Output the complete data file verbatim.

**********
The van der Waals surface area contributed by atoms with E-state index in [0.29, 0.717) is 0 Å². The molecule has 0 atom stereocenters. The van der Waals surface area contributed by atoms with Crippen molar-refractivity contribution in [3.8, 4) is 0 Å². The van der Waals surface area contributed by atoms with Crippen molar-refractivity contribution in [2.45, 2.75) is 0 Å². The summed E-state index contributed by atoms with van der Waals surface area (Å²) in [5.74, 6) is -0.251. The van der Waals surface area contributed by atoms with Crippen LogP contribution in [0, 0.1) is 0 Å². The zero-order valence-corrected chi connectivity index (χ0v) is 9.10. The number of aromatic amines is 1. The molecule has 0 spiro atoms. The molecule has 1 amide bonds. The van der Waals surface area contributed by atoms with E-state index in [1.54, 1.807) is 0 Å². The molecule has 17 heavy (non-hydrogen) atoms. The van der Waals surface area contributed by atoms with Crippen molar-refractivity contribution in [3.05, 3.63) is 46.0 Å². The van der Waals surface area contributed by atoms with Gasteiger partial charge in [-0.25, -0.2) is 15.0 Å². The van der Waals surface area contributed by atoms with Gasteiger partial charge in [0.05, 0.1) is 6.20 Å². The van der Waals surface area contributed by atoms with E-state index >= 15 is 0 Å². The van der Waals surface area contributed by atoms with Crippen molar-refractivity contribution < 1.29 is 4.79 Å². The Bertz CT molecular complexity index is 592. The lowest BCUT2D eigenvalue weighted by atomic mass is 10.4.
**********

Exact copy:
The van der Waals surface area contributed by atoms with E-state index in [0.29, 0.717) is 0 Å². The molecule has 0 atom stereocenters. The van der Waals surface area contributed by atoms with Crippen molar-refractivity contribution in [3.8, 4) is 0 Å². The van der Waals surface area contributed by atoms with Crippen molar-refractivity contribution in [2.45, 2.75) is 0 Å². The summed E-state index contributed by atoms with van der Waals surface area (Å²) in [5.74, 6) is -0.251. The van der Waals surface area contributed by atoms with Crippen LogP contribution in [0, 0.1) is 0 Å². The zero-order valence-corrected chi connectivity index (χ0v) is 9.10. The number of aromatic amines is 1. The molecule has 0 spiro atoms. The molecule has 1 amide bonds. The van der Waals surface area contributed by atoms with E-state index in [1.54, 1.807) is 0 Å². The molecule has 17 heavy (non-hydrogen) atoms. The van der Waals surface area contributed by atoms with Crippen molar-refractivity contribution in [3.05, 3.63) is 46.0 Å². The van der Waals surface area contributed by atoms with Gasteiger partial charge in [-0.25, -0.2) is 15.0 Å². The van der Waals surface area contributed by atoms with Gasteiger partial charge in [0.05, 0.1) is 6.20 Å². The van der Waals surface area contributed by atoms with E-state index >= 15 is 0 Å². The van der Waals surface area contributed by atoms with Crippen molar-refractivity contribution < 1.29 is 4.79 Å². The Bertz CT molecular complexity index is 592. The lowest BCUT2D eigenvalue weighted by atomic mass is 10.4.